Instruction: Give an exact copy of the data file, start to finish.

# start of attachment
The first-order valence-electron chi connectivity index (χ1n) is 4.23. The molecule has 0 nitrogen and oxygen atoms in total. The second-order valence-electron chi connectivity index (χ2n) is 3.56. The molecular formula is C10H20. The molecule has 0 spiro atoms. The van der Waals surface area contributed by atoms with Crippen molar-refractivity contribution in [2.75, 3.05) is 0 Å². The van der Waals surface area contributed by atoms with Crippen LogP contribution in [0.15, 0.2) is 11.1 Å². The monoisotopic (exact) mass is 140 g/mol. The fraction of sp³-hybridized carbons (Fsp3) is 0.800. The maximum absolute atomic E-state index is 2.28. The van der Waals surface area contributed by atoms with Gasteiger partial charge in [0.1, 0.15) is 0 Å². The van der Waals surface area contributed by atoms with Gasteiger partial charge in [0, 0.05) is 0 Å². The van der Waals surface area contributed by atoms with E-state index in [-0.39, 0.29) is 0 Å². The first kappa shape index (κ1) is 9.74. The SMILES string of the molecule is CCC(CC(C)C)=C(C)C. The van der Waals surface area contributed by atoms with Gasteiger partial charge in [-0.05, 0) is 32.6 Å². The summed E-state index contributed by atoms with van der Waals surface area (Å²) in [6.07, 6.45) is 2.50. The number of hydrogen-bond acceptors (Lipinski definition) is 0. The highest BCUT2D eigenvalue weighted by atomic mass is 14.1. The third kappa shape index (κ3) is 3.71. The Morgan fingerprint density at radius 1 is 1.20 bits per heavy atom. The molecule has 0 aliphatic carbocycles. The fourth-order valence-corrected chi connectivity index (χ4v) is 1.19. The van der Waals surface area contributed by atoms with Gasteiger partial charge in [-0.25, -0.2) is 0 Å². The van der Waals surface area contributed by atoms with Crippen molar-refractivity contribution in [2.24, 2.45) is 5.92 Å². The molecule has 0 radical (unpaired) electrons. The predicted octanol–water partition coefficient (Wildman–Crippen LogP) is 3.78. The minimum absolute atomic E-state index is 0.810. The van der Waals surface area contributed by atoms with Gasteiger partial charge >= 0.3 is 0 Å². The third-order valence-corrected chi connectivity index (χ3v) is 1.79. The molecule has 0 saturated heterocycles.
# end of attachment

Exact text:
The first-order valence-electron chi connectivity index (χ1n) is 4.23. The molecule has 0 nitrogen and oxygen atoms in total. The second-order valence-electron chi connectivity index (χ2n) is 3.56. The molecular formula is C10H20. The molecule has 0 spiro atoms. The van der Waals surface area contributed by atoms with Crippen molar-refractivity contribution in [2.75, 3.05) is 0 Å². The van der Waals surface area contributed by atoms with Crippen LogP contribution in [0.15, 0.2) is 11.1 Å². The monoisotopic (exact) mass is 140 g/mol. The fraction of sp³-hybridized carbons (Fsp3) is 0.800. The maximum absolute atomic E-state index is 2.28. The van der Waals surface area contributed by atoms with Gasteiger partial charge in [0.1, 0.15) is 0 Å². The van der Waals surface area contributed by atoms with Gasteiger partial charge in [0, 0.05) is 0 Å². The van der Waals surface area contributed by atoms with E-state index in [-0.39, 0.29) is 0 Å². The first kappa shape index (κ1) is 9.74. The SMILES string of the molecule is CCC(CC(C)C)=C(C)C. The van der Waals surface area contributed by atoms with Gasteiger partial charge in [-0.05, 0) is 32.6 Å². The summed E-state index contributed by atoms with van der Waals surface area (Å²) in [6.07, 6.45) is 2.50. The number of hydrogen-bond acceptors (Lipinski definition) is 0. The highest BCUT2D eigenvalue weighted by atomic mass is 14.1. The third kappa shape index (κ3) is 3.71. The Morgan fingerprint density at radius 1 is 1.20 bits per heavy atom. The molecule has 0 aliphatic carbocycles. The fourth-order valence-corrected chi connectivity index (χ4v) is 1.19. The van der Waals surface area contributed by atoms with Gasteiger partial charge in [-0.25, -0.2) is 0 Å². The van der Waals surface area contributed by atoms with Crippen molar-refractivity contribution in [2.24, 2.45) is 5.92 Å². The molecule has 0 radical (unpaired) electrons. The predicted octanol–water partition coefficient (Wildman–Crippen LogP) is 3.78. The minimum absolute atomic E-state index is 0.810. The van der Waals surface area contributed by atoms with Gasteiger partial charge >= 0.3 is 0 Å². The third-order valence-corrected chi connectivity index (χ3v) is 1.79. The molecule has 0 saturated heterocycles.